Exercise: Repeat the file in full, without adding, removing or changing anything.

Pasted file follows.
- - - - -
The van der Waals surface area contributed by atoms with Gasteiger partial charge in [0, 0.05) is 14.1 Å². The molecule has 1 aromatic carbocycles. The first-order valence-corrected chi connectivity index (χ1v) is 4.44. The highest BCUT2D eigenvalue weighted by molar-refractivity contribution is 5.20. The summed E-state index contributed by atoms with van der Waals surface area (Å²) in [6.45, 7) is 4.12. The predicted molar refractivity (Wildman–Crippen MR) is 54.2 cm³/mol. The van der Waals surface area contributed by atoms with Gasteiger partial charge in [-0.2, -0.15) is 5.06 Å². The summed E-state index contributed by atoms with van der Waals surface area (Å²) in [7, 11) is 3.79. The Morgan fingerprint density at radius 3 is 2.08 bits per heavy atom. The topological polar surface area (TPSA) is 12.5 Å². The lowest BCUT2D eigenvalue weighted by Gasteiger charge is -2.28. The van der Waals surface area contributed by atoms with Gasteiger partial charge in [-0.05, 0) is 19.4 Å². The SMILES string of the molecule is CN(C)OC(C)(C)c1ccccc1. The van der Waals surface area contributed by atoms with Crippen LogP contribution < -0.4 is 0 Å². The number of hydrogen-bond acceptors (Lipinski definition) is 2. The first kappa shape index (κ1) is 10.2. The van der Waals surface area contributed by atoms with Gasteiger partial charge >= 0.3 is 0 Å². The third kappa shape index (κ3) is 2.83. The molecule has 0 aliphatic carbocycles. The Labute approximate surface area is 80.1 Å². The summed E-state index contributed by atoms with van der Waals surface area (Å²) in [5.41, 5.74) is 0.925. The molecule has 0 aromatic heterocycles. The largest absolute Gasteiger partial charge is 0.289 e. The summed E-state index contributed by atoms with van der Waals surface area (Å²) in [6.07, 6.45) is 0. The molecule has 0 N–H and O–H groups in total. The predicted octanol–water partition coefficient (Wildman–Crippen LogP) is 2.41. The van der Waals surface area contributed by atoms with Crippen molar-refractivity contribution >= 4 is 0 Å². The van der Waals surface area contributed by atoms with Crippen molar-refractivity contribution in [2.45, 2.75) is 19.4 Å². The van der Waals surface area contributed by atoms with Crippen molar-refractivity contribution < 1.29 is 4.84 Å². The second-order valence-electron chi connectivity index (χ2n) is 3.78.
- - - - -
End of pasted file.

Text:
The van der Waals surface area contributed by atoms with Gasteiger partial charge in [0, 0.05) is 14.1 Å². The molecule has 1 aromatic carbocycles. The first-order valence-corrected chi connectivity index (χ1v) is 4.44. The highest BCUT2D eigenvalue weighted by molar-refractivity contribution is 5.20. The summed E-state index contributed by atoms with van der Waals surface area (Å²) in [6.45, 7) is 4.12. The predicted molar refractivity (Wildman–Crippen MR) is 54.2 cm³/mol. The van der Waals surface area contributed by atoms with Gasteiger partial charge in [-0.2, -0.15) is 5.06 Å². The summed E-state index contributed by atoms with van der Waals surface area (Å²) in [7, 11) is 3.79. The Morgan fingerprint density at radius 3 is 2.08 bits per heavy atom. The topological polar surface area (TPSA) is 12.5 Å². The lowest BCUT2D eigenvalue weighted by Gasteiger charge is -2.28. The van der Waals surface area contributed by atoms with Gasteiger partial charge in [-0.05, 0) is 19.4 Å². The SMILES string of the molecule is CN(C)OC(C)(C)c1ccccc1. The van der Waals surface area contributed by atoms with Crippen LogP contribution < -0.4 is 0 Å². The number of hydrogen-bond acceptors (Lipinski definition) is 2. The first kappa shape index (κ1) is 10.2. The van der Waals surface area contributed by atoms with Gasteiger partial charge >= 0.3 is 0 Å². The third kappa shape index (κ3) is 2.83. The molecule has 0 aliphatic carbocycles. The Labute approximate surface area is 80.1 Å². The summed E-state index contributed by atoms with van der Waals surface area (Å²) in [5.41, 5.74) is 0.925. The molecule has 0 aromatic heterocycles. The largest absolute Gasteiger partial charge is 0.289 e. The summed E-state index contributed by atoms with van der Waals surface area (Å²) in [6.07, 6.45) is 0. The molecule has 0 N–H and O–H groups in total. The predicted octanol–water partition coefficient (Wildman–Crippen LogP) is 2.41. The van der Waals surface area contributed by atoms with Crippen molar-refractivity contribution >= 4 is 0 Å². The van der Waals surface area contributed by atoms with Crippen molar-refractivity contribution in [2.45, 2.75) is 19.4 Å². The van der Waals surface area contributed by atoms with Crippen molar-refractivity contribution < 1.29 is 4.84 Å². The second-order valence-electron chi connectivity index (χ2n) is 3.78.